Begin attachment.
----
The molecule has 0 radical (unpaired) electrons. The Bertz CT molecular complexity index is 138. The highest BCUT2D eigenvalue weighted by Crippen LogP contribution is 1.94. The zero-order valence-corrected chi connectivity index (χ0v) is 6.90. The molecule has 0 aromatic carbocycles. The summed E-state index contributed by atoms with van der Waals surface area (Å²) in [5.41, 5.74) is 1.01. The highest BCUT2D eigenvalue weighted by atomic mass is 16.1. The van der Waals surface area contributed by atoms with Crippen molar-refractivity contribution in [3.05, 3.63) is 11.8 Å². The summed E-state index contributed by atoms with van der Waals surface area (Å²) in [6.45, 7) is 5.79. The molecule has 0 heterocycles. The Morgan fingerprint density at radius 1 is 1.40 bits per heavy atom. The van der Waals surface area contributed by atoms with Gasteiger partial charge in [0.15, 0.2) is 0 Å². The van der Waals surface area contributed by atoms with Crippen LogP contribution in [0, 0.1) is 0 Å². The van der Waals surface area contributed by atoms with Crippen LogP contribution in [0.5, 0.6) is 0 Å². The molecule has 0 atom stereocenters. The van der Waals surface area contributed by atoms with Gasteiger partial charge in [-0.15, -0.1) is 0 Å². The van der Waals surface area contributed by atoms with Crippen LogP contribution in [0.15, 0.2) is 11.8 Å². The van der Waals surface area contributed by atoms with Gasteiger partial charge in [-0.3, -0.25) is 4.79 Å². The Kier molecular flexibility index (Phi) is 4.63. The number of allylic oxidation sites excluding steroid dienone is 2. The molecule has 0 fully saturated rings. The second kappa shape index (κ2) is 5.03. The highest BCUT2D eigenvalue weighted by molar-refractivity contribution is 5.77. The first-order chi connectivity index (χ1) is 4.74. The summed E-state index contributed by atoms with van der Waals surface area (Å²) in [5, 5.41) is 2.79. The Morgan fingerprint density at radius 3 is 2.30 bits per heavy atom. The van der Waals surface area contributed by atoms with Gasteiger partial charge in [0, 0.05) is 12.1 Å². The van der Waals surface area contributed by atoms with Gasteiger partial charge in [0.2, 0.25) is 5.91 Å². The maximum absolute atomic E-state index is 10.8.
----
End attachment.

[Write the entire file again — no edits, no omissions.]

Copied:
The molecule has 0 radical (unpaired) electrons. The Bertz CT molecular complexity index is 138. The highest BCUT2D eigenvalue weighted by Crippen LogP contribution is 1.94. The zero-order valence-corrected chi connectivity index (χ0v) is 6.90. The molecule has 0 aromatic carbocycles. The summed E-state index contributed by atoms with van der Waals surface area (Å²) in [5.41, 5.74) is 1.01. The highest BCUT2D eigenvalue weighted by atomic mass is 16.1. The van der Waals surface area contributed by atoms with Crippen molar-refractivity contribution in [3.05, 3.63) is 11.8 Å². The summed E-state index contributed by atoms with van der Waals surface area (Å²) in [6.45, 7) is 5.79. The molecule has 0 heterocycles. The Morgan fingerprint density at radius 1 is 1.40 bits per heavy atom. The van der Waals surface area contributed by atoms with Gasteiger partial charge in [0.15, 0.2) is 0 Å². The van der Waals surface area contributed by atoms with Crippen LogP contribution in [0, 0.1) is 0 Å². The van der Waals surface area contributed by atoms with Crippen LogP contribution in [0.5, 0.6) is 0 Å². The molecule has 0 atom stereocenters. The van der Waals surface area contributed by atoms with Gasteiger partial charge in [-0.15, -0.1) is 0 Å². The van der Waals surface area contributed by atoms with Crippen LogP contribution in [0.15, 0.2) is 11.8 Å². The van der Waals surface area contributed by atoms with Gasteiger partial charge in [-0.3, -0.25) is 4.79 Å². The Kier molecular flexibility index (Phi) is 4.63. The number of allylic oxidation sites excluding steroid dienone is 2. The molecule has 0 fully saturated rings. The second kappa shape index (κ2) is 5.03. The highest BCUT2D eigenvalue weighted by molar-refractivity contribution is 5.77. The first-order chi connectivity index (χ1) is 4.74. The summed E-state index contributed by atoms with van der Waals surface area (Å²) in [5, 5.41) is 2.79. The Morgan fingerprint density at radius 3 is 2.30 bits per heavy atom. The van der Waals surface area contributed by atoms with Gasteiger partial charge in [0, 0.05) is 12.1 Å². The van der Waals surface area contributed by atoms with Gasteiger partial charge in [0.2, 0.25) is 5.91 Å². The maximum absolute atomic E-state index is 10.8.